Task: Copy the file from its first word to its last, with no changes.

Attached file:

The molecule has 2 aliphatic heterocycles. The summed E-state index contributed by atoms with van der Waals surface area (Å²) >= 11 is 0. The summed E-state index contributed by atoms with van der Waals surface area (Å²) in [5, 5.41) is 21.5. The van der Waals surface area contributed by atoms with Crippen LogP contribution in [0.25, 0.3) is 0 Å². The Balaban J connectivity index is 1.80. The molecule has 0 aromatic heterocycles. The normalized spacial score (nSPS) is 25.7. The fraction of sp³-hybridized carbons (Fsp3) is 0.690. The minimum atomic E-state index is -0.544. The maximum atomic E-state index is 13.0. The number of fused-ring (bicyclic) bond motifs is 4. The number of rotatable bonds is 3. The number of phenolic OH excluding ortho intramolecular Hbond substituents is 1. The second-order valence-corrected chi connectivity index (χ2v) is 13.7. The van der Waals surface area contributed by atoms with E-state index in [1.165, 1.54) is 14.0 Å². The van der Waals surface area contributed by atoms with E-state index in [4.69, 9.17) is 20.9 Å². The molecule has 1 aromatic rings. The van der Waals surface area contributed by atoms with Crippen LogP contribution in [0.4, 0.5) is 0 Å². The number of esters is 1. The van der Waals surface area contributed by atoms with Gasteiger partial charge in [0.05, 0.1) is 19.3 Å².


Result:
The molecule has 2 aliphatic heterocycles. The summed E-state index contributed by atoms with van der Waals surface area (Å²) >= 11 is 0. The summed E-state index contributed by atoms with van der Waals surface area (Å²) in [5, 5.41) is 21.5. The van der Waals surface area contributed by atoms with Crippen LogP contribution in [0.25, 0.3) is 0 Å². The Balaban J connectivity index is 1.80. The molecule has 0 aromatic heterocycles. The normalized spacial score (nSPS) is 25.7. The fraction of sp³-hybridized carbons (Fsp3) is 0.690. The minimum atomic E-state index is -0.544. The maximum atomic E-state index is 13.0. The number of fused-ring (bicyclic) bond motifs is 4. The number of rotatable bonds is 3. The number of phenolic OH excluding ortho intramolecular Hbond substituents is 1. The second-order valence-corrected chi connectivity index (χ2v) is 13.7. The van der Waals surface area contributed by atoms with E-state index in [1.165, 1.54) is 14.0 Å². The van der Waals surface area contributed by atoms with E-state index in [4.69, 9.17) is 20.9 Å². The molecule has 1 aromatic rings. The van der Waals surface area contributed by atoms with Crippen LogP contribution in [0.4, 0.5) is 0 Å². The number of esters is 1. The van der Waals surface area contributed by atoms with Gasteiger partial charge in [0.05, 0.1) is 19.3 Å².